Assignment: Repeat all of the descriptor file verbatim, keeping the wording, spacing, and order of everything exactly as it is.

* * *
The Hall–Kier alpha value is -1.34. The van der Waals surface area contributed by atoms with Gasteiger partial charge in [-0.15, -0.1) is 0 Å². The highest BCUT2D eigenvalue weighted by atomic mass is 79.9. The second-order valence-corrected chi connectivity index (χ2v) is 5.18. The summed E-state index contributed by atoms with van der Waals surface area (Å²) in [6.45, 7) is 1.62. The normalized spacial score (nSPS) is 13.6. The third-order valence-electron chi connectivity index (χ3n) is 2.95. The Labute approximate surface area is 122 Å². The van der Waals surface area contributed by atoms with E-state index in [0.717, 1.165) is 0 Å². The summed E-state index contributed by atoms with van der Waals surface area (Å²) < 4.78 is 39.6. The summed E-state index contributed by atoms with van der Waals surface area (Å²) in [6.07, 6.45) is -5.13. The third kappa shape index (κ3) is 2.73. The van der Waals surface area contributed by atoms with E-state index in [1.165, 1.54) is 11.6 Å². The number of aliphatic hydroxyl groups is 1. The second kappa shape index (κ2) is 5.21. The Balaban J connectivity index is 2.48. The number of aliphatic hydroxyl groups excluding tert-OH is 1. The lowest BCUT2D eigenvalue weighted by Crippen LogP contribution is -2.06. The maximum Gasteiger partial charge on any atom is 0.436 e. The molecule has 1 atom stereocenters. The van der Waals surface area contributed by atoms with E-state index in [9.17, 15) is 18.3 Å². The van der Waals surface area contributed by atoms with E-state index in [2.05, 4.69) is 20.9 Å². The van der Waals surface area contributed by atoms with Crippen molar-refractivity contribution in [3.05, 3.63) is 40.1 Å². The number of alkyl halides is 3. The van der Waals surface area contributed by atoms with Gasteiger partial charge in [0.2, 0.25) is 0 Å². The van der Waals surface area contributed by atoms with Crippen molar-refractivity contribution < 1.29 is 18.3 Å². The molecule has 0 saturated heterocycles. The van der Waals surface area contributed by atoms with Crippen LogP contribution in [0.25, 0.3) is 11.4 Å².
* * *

The Hall–Kier alpha value is -1.34. The van der Waals surface area contributed by atoms with Gasteiger partial charge in [-0.15, -0.1) is 0 Å². The highest BCUT2D eigenvalue weighted by atomic mass is 79.9. The second-order valence-corrected chi connectivity index (χ2v) is 5.18. The summed E-state index contributed by atoms with van der Waals surface area (Å²) in [6.45, 7) is 1.62. The normalized spacial score (nSPS) is 13.6. The third-order valence-electron chi connectivity index (χ3n) is 2.95. The Labute approximate surface area is 122 Å². The van der Waals surface area contributed by atoms with E-state index in [0.717, 1.165) is 0 Å². The summed E-state index contributed by atoms with van der Waals surface area (Å²) < 4.78 is 39.6. The summed E-state index contributed by atoms with van der Waals surface area (Å²) in [6.07, 6.45) is -5.13. The third kappa shape index (κ3) is 2.73. The van der Waals surface area contributed by atoms with E-state index in [1.165, 1.54) is 11.6 Å². The number of aliphatic hydroxyl groups is 1. The second kappa shape index (κ2) is 5.21. The Balaban J connectivity index is 2.48. The number of aliphatic hydroxyl groups excluding tert-OH is 1. The lowest BCUT2D eigenvalue weighted by Crippen LogP contribution is -2.06. The maximum Gasteiger partial charge on any atom is 0.436 e. The molecule has 1 atom stereocenters. The van der Waals surface area contributed by atoms with E-state index in [9.17, 15) is 18.3 Å². The van der Waals surface area contributed by atoms with E-state index in [2.05, 4.69) is 20.9 Å². The van der Waals surface area contributed by atoms with Crippen molar-refractivity contribution in [3.05, 3.63) is 40.1 Å². The number of alkyl halides is 3. The van der Waals surface area contributed by atoms with Gasteiger partial charge in [0.2, 0.25) is 0 Å². The van der Waals surface area contributed by atoms with Crippen molar-refractivity contribution < 1.29 is 18.3 Å². The molecule has 0 saturated heterocycles. The van der Waals surface area contributed by atoms with Crippen LogP contribution in [0.25, 0.3) is 11.4 Å².